China to lift lockdown on Wuhan, the epicenter of its coronavirus outbreak

Government workers walk out of Jianghan Fangcang temporary hospital for COVID-19 patients, which is being shut down, in Wuhan in central China’s Hubei province Monday, March 09, 2020. As the number of patients drops, the city has begun closing the temporary hospitals built to treat patients with the coronavirus.

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Two months after Chinese authorities locked down the city at the center of the country’s coronavirus outbreak, the end is in sight. 

Hubei province said Tuesday that travel restrictions on the capital city of Wuhan will be removed starting April 8, which would end a lockdown that began on Jan. 23. 

The virus first emerged in the city in late December and has killed more than 2,500 people there. That means Wuhan alone accounted for nearly 80% of the country’s total deaths of more than 3,200.

In the last few weeks, COVID-19 has spread to well over 100 countries in a global pandemic that has killed more than 11,000 people. Countries from Italy to the United States and Iran are struggling to contain the virus, with large cities shutting down schools and public places, or issuing stay-home orders.

New confirmed virus cases in China have dwindled in the last several days, with nearly all now attributed to travelers returning from overseas.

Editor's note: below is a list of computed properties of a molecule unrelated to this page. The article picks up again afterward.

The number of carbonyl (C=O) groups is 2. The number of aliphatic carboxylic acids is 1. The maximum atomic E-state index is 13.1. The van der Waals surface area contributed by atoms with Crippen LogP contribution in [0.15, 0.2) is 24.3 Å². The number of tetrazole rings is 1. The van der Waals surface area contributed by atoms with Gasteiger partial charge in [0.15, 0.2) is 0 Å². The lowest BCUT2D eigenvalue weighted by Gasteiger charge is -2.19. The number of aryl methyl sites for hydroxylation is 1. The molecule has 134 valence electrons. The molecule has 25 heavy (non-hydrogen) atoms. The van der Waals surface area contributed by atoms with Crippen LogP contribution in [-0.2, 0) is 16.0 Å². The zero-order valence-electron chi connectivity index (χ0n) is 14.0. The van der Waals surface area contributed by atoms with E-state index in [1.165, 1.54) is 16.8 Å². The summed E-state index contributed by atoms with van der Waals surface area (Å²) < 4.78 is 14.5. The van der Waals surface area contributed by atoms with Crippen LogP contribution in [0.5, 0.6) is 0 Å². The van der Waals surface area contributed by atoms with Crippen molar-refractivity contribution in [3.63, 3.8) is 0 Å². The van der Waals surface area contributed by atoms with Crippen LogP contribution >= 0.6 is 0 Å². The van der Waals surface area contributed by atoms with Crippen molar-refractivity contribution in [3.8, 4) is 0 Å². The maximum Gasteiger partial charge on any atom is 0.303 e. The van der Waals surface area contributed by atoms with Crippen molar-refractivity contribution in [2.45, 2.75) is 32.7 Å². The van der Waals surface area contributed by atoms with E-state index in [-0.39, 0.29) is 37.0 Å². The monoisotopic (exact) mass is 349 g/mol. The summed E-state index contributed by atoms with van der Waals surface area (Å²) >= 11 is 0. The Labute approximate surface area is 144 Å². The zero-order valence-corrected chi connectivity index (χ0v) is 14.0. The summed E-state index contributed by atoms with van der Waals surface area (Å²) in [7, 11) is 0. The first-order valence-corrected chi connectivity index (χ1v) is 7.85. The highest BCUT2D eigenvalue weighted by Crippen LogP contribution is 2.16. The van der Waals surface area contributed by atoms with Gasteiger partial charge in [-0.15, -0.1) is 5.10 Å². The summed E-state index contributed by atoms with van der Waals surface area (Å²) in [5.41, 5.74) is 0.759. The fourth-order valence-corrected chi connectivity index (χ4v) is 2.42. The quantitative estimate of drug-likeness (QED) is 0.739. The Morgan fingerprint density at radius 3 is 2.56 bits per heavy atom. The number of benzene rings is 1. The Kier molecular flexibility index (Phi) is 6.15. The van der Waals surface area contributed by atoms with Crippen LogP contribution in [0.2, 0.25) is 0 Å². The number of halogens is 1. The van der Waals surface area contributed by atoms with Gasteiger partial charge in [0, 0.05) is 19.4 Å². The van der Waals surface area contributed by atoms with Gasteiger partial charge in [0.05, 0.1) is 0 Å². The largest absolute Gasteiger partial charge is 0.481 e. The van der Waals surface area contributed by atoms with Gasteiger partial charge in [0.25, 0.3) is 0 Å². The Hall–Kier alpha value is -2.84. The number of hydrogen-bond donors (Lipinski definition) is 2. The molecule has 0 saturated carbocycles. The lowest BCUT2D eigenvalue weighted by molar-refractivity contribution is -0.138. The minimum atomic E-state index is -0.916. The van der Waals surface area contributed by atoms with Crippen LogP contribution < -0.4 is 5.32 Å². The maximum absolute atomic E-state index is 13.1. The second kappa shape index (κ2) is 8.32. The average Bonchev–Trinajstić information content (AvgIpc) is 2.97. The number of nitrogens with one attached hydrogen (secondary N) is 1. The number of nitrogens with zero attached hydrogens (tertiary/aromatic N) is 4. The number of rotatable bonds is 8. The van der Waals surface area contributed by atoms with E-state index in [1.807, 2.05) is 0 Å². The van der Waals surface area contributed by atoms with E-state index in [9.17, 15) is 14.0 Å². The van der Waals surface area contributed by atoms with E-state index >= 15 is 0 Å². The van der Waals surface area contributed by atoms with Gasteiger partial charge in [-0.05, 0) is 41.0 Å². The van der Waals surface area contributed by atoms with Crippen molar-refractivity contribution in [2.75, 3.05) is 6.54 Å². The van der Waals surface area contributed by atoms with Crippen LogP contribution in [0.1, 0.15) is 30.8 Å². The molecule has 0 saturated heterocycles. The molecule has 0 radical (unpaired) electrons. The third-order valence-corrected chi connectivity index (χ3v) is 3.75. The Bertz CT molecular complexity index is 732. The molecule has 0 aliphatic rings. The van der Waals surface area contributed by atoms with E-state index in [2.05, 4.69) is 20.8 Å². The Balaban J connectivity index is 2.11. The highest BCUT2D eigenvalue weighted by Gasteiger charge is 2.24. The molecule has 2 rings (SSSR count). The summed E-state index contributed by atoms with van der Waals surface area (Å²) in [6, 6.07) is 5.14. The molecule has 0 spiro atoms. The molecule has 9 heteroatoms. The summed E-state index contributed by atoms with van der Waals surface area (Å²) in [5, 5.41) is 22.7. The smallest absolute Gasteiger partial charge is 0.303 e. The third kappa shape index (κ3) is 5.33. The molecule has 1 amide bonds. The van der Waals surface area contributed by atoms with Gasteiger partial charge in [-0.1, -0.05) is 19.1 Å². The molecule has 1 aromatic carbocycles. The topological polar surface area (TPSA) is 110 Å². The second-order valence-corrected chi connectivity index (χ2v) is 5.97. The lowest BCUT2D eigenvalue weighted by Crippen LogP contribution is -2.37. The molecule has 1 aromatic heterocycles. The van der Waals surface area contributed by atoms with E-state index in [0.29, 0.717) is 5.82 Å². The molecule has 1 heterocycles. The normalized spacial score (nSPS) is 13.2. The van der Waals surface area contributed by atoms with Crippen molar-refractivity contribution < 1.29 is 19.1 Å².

Travel restrictions for the rest of Hubei province will be lifted starting Wednesday, while schools will remain closed until further notice, according to an online announcement.

In another sign that the virus appears to be under control in China, Shanghai announced Monday that beginning Tuesday, the city’s emergency response level to the coronavirus will be lowered by a notch — down from the most severe level. Zhejiang, the third-largest province by exports, also lowered its emergency response level on Tuesday by one notch.

There are at least three levels of emergency response in China. At least 24 other provinces or regions in China are at levels of two or less severe, Morgan Stanley analysis showed Tuesday, indicating that risk levels in much of the country are coming down.

However, both Wuhan and the national capital city of Beijing remain at level one — the highest emergency response level. The Chinese government is also concerned about more cases coming from overseas, and a resurgence of the disease within the country. 

“The risks for sporadic infections and localized outbreaks have not gone away,” according to an official English-language press release regarding a meeting Monday of China’s leading group on responding to COVID-19.

“With the pandemic rampaging across the world, the situation remains complex and challenging,” the statement said. “There is every need to maintain cool-headedness and not (be caught) off guard.”

Premier Li Keqiang, the country’s second-in-command, chaired the meeting that emphasized that provinces should “restore normal economic and social order” if the spread of the virus has remained low for many consecutive days, according to the release. 

Regions of the country at level three or less severe as of Tuesday account for 32% of national GDP, according to Morgan Stanley.  

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